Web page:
To dig a little further into what this looks like at the molecular level, the motion of a molecule can take the form of translation, rotation, and vibration. Actually, in monatomic molecules it only takes the form of translation, which is just its movement from one position to another. Polyatomic molecules can also undergo rotation and vibration, with the number of vibrational patterns increasing as the number of atoms increases and shape of the molecule becomes more complicated. All these possibilities for all the molecules in a system are potential microstates. And there’s a huge number of them. Huge, but also finite. A fundamental postulate of quantum mechanics is that energy is quantized. Energy levels are not continuous but actually come in discrete levels. So there is a finite number of accessible microstates, even if it’s a very huge finite number.

For a system like a piston we can set its entropy by setting its energy (U), volume (V), and number of atoms (N); its U-V-N conditions. If we know these conditions we can predict what the entropy of the system is going to be. The reason for this is that these conditions set the number of accessible microstates. The reason that the number of accessible microstates would correlate with the number of atoms and with energy should be clear enough. Obviously having more atoms in a system will make it possible for that system to be in more states. The molecules these atoms make up can undergo translation, rotation, and vibration and more energy makes more of that motion happen. The effect of volume is a little less obvious but it has to do with the amount of energy separating each energy level. When a set number of molecules expand into a larger volume the energy difference between the energy levels decreases. So there are more energy levels accessible for the same amount of energy. So the number of accessible microstates increases.

The entropies for many different substances have been calculated at various temperatures and pressures. There’s especially an abundance of data for steam, which has had the most practical need for such data in industry. Let’s look at some examples with water at standard pressure and temperature conditions. The entropy of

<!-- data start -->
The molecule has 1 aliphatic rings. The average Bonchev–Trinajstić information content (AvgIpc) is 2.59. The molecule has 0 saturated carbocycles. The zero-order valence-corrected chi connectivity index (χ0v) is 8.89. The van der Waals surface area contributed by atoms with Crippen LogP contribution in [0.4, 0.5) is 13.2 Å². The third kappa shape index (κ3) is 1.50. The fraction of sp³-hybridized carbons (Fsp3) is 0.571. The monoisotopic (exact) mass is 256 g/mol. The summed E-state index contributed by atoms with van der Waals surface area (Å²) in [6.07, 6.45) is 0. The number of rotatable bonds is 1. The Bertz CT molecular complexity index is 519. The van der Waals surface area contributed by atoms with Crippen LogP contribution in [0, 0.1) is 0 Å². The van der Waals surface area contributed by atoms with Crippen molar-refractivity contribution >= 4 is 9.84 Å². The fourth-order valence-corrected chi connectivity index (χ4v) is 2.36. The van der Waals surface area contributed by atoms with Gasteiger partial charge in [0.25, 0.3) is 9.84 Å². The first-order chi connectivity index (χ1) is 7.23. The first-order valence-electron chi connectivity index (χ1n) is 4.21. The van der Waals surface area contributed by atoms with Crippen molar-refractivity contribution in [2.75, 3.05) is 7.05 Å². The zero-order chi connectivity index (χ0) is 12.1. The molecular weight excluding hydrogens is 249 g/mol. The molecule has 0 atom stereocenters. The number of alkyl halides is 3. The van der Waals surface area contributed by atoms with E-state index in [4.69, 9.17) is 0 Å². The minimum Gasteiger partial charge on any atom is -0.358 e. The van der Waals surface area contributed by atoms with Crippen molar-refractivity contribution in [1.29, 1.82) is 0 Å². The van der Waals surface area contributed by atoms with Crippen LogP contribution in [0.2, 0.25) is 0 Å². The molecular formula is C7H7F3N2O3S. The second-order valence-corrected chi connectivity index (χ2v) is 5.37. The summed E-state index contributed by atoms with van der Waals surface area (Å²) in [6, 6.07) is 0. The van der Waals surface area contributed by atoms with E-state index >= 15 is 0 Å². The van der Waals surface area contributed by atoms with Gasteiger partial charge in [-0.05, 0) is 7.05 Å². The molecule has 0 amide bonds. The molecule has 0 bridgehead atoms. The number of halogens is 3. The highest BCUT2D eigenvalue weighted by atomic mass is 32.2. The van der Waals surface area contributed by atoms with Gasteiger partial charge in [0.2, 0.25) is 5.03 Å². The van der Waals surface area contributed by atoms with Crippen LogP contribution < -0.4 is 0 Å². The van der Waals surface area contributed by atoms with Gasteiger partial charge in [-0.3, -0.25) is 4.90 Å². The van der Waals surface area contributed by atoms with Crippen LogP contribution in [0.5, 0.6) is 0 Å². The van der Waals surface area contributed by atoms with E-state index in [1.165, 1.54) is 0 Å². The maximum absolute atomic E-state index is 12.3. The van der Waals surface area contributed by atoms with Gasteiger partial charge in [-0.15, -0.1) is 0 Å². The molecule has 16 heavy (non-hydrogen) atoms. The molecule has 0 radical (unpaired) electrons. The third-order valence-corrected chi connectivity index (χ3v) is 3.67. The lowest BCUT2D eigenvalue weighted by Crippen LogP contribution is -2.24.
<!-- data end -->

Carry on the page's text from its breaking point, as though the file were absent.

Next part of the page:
Solid Water (Ice): 41 J/mol-K

Liquid Water: 69.95 J/mol-K

Gas Water (Steam): 188.84 J/mol-K

One mole of water is 18 grams. So how many microstates does 18 grams of water have in each of these cases?

First, solid water (ice):

*S = k ln W*

41 J/K = 1.38 x 10^{-23} J/K * ln W

Divide 41 J/K by 1.38 x 10^{-23} J/K and the units cancel

ln W = 2.97 x 10^{24}

That’s already a big number but we’re not done yet.

Raise e (about 2.718) to the power of both sides

W = 10^(1.29 x 10^24) microstates

W = 10^{1,290,000,000,000,000,000,000,000} microstates

That is an insanely huge number.

Using the same method, the value for liquid water is:

W = 10^(2.2 x 10^24) microstates

W = 10^{2,200,000,000,000,000,000,000,000} microstates

And the value for steam is:

W = 10^(5.94 x 10^24) microstates

W = 10^{5,940,000,000,000,000,000,000,000} microstates

In each case the increased thermal energy makes additional microstates accessible. The fact that these are all really big numbers makes it a little difficult to see that, since these are differences in exponents, each number is astronomically larger than the previous one. Liquid water has 10^(9.1 x 10^23) times as many accessible microstates as ice. And steam has 10^(3.74 x 10^24) times as many accessible microstates as liquid water.

With these numbers in hand let’s stop a moment to think about the connection between entropy and probability. Let’s say we set the U-V-N conditions for a system of water such that it would be in the gas phase. So we have a container of steam. We saw that 18 grams of steam has 10^(5.94 x 10^24) microstates. The overwhelming majority of these microstates are macroscopically indistinguishable. In most of the microstates the distribution of the velocities of the molecules is Gaussian; they’re not all at identical velocity but they are distributed around a mean along each spatial axis. That being said, there are possible microstates with different distributions. For example, there are 10^(1.29 x 10^24) microstates in which that amount of water would be solid ice. That’s a lot! And they’re still accessible. There’s plenty of energy there to access them. And a single microstate for ice is just as probable as a single microstate for steam. But there are 10^(4.65 x 10^24) times as many microstates for steam than there are for ice. It’s not that any one microstate for steam is more probable than any one microstate for ice. It’s just that there are a lot, lot more microstates for steam. The percentage of microstates that take the form of steam is not 99% or 99.99%. It’s much, much closer than that to 100%. Under the U-V-N conditions that make those steam microstates accessible they will absolutely dominate at equilibrium.